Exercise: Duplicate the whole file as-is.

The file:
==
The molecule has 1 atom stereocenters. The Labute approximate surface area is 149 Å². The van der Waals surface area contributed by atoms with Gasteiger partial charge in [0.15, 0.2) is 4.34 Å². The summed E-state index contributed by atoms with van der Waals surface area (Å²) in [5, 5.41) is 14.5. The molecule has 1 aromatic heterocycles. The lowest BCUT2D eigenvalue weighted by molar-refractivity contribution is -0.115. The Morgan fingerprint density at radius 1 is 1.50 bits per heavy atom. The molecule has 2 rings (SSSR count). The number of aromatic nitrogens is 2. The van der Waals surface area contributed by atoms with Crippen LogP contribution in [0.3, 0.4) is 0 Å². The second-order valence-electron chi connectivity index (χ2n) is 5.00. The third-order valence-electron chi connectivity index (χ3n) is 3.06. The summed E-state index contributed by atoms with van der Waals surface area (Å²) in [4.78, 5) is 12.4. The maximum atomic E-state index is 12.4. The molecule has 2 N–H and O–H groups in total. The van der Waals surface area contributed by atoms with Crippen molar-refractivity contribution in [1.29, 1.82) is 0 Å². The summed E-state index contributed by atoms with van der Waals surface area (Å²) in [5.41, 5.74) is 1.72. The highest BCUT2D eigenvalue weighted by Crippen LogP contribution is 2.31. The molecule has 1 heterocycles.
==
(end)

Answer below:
The molecule has 1 atom stereocenters. The Labute approximate surface area is 149 Å². The van der Waals surface area contributed by atoms with Gasteiger partial charge in [0.15, 0.2) is 4.34 Å². The summed E-state index contributed by atoms with van der Waals surface area (Å²) in [5, 5.41) is 14.5. The molecule has 1 aromatic heterocycles. The lowest BCUT2D eigenvalue weighted by molar-refractivity contribution is -0.115. The Morgan fingerprint density at radius 1 is 1.50 bits per heavy atom. The molecule has 2 rings (SSSR count). The number of aromatic nitrogens is 2. The van der Waals surface area contributed by atoms with Crippen LogP contribution in [0.3, 0.4) is 0 Å². The second-order valence-electron chi connectivity index (χ2n) is 5.00. The third-order valence-electron chi connectivity index (χ3n) is 3.06. The summed E-state index contributed by atoms with van der Waals surface area (Å²) in [4.78, 5) is 12.4. The maximum atomic E-state index is 12.4. The molecule has 2 N–H and O–H groups in total. The van der Waals surface area contributed by atoms with Crippen molar-refractivity contribution in [1.29, 1.82) is 0 Å². The summed E-state index contributed by atoms with van der Waals surface area (Å²) in [5.41, 5.74) is 1.72. The highest BCUT2D eigenvalue weighted by Crippen LogP contribution is 2.31. The molecule has 1 heterocycles.